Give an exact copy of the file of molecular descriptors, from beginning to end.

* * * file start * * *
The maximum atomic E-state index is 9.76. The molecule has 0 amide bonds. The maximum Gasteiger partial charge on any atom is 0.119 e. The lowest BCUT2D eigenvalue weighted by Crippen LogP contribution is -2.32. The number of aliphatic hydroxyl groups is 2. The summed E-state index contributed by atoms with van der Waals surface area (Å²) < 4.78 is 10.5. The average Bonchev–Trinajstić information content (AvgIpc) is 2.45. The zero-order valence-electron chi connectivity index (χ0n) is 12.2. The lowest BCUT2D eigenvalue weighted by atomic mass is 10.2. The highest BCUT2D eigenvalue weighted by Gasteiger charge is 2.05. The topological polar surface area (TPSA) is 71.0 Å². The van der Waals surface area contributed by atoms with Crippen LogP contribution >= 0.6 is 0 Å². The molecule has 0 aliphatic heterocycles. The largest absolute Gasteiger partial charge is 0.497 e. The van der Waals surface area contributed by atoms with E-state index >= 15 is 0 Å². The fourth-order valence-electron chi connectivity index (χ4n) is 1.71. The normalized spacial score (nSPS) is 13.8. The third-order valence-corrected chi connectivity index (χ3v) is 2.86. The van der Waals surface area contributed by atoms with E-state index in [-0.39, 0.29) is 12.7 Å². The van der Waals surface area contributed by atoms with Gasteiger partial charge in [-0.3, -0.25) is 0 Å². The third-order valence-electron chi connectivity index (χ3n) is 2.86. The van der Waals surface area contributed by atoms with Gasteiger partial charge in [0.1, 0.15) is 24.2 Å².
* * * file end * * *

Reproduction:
The maximum atomic E-state index is 9.76. The molecule has 0 amide bonds. The maximum Gasteiger partial charge on any atom is 0.119 e. The lowest BCUT2D eigenvalue weighted by Crippen LogP contribution is -2.32. The number of aliphatic hydroxyl groups is 2. The summed E-state index contributed by atoms with van der Waals surface area (Å²) < 4.78 is 10.5. The average Bonchev–Trinajstić information content (AvgIpc) is 2.45. The zero-order valence-electron chi connectivity index (χ0n) is 12.2. The lowest BCUT2D eigenvalue weighted by atomic mass is 10.2. The highest BCUT2D eigenvalue weighted by Gasteiger charge is 2.05. The topological polar surface area (TPSA) is 71.0 Å². The van der Waals surface area contributed by atoms with Crippen LogP contribution >= 0.6 is 0 Å². The molecule has 0 aliphatic heterocycles. The largest absolute Gasteiger partial charge is 0.497 e. The van der Waals surface area contributed by atoms with E-state index >= 15 is 0 Å². The fourth-order valence-electron chi connectivity index (χ4n) is 1.71. The normalized spacial score (nSPS) is 13.8. The third-order valence-corrected chi connectivity index (χ3v) is 2.86. The van der Waals surface area contributed by atoms with E-state index in [-0.39, 0.29) is 12.7 Å². The van der Waals surface area contributed by atoms with Gasteiger partial charge in [-0.3, -0.25) is 0 Å². The third-order valence-electron chi connectivity index (χ3n) is 2.86. The van der Waals surface area contributed by atoms with Gasteiger partial charge in [0.1, 0.15) is 24.2 Å².